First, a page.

Question: How does form shape content?
Unit summary: We will interpret an object by looking at it 13 different ways, thinking deeply about how its form shapes its meaning and content, and consider how form IS content in its own right. We will use Thomas McEvilley’s “Thirteen Ways of Looking at a Blackbird” as the basis for exploring objects from different formal perspectives.
One Week portion:
Read Thomas McEvilley’s “Thirteen Ways of Looking at a Blackbird.” Then go to the RISD Museum and pick one object on display. Using the 13 points in the essay as a basis, you will create 13 interpretations of this object in graphic form (graphic form is left deliberately open, and could mean posters, stamps, words on paper, marks on paper, video, photos, etc…). Each interpretation should be its own short quick project. Each interpretation should highlight that specific “way of looking” at each object.
Thirteen Ways of Looking at an object in the RISD Museum:
- Content that arises from the aspect of the artwork that is understood as representational
- Content arising from verbal supplements supplied by the artist, designer, curator or institution
- Content arising from the genre or medium of the artwork
- Content arising from the material of which the artwork is made
- Content arising from the scale of the artwork
- Content arising from the temporal duration of the artwork
- Content arising from the context of the work
- Content arising from the work’s relationship with art history
- Content that accrues to the work as it progressively reveals its destiny through persisting in time
- Content arising from participation in a specific iconographic tradition
- Content arising directly from the formal properties of the work
- Content arising from attitudinal gestures (wit, irony, parody, and so on) that may appear as qualifiers of any of the categories already mentioned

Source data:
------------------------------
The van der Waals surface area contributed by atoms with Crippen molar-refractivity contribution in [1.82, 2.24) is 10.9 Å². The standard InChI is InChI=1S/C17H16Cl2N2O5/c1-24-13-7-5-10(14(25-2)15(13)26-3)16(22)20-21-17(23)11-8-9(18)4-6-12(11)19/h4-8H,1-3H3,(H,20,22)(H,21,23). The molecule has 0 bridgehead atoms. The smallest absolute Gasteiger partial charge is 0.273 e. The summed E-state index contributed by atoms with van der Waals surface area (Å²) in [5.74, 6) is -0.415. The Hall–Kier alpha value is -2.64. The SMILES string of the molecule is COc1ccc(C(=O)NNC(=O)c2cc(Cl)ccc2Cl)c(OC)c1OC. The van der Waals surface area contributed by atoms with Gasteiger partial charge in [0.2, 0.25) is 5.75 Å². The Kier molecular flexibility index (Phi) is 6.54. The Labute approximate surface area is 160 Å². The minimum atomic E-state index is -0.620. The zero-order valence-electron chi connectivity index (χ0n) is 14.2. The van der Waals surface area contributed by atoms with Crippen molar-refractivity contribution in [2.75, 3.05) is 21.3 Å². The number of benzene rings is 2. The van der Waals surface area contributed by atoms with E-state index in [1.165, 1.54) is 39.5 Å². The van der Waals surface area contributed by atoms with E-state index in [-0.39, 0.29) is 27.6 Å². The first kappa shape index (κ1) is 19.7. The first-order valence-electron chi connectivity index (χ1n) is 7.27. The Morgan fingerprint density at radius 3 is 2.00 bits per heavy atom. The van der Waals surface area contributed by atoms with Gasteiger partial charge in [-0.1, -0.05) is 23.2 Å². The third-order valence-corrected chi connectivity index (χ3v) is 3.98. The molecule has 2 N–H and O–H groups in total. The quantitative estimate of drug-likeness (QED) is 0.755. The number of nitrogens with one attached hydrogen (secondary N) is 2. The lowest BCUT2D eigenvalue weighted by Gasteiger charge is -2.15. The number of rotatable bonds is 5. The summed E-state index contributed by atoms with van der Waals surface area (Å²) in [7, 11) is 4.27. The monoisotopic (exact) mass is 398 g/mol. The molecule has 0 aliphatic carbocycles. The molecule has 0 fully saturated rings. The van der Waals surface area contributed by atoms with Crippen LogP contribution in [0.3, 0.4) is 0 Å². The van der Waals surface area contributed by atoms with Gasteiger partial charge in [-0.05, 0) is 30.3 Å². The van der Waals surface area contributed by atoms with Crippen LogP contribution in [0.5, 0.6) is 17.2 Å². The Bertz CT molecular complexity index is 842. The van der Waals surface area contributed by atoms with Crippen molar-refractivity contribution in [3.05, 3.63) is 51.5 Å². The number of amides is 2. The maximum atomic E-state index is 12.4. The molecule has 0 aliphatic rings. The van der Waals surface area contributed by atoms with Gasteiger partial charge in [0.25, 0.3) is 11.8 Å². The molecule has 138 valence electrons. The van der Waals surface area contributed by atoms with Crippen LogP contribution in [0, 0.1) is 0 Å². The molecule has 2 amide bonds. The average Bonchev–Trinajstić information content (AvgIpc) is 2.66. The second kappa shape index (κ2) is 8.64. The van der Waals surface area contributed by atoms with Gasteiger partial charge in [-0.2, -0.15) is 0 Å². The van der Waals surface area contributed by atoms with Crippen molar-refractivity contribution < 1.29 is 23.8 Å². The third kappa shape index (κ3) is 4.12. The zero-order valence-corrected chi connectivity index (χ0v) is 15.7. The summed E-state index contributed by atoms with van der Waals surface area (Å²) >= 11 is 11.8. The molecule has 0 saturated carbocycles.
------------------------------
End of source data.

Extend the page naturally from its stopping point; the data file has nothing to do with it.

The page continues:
- Content rooted in biological or physiological responses, or in cognitive awareness of them
– develop ways of looking deeply at the world and objects within it
– develop a more complex understanding of the relations between form and content
– develop complex ways of looking at and interpreting content
– develop habits of iteration
– create a shared formal language
– create ways to approach the critique of work
You will create a single work that communicates basic information (title, author, date, medium, dimension, any text available, etc…) about your selected object, along with at least two of your ways of looking. Use your one week explorations as the basis for your continued investigation, thinking about how some of these different explorations may be synthesized. Also think of what information you are communicating explicitly, and what aspects of the object you are communicating implicitly through your choice of form, typography, medium, distribution.
Week 1: Produce 3 different versions. Bring all three versions to class.
Week 2: Choose one version and refine it
Week 3: Final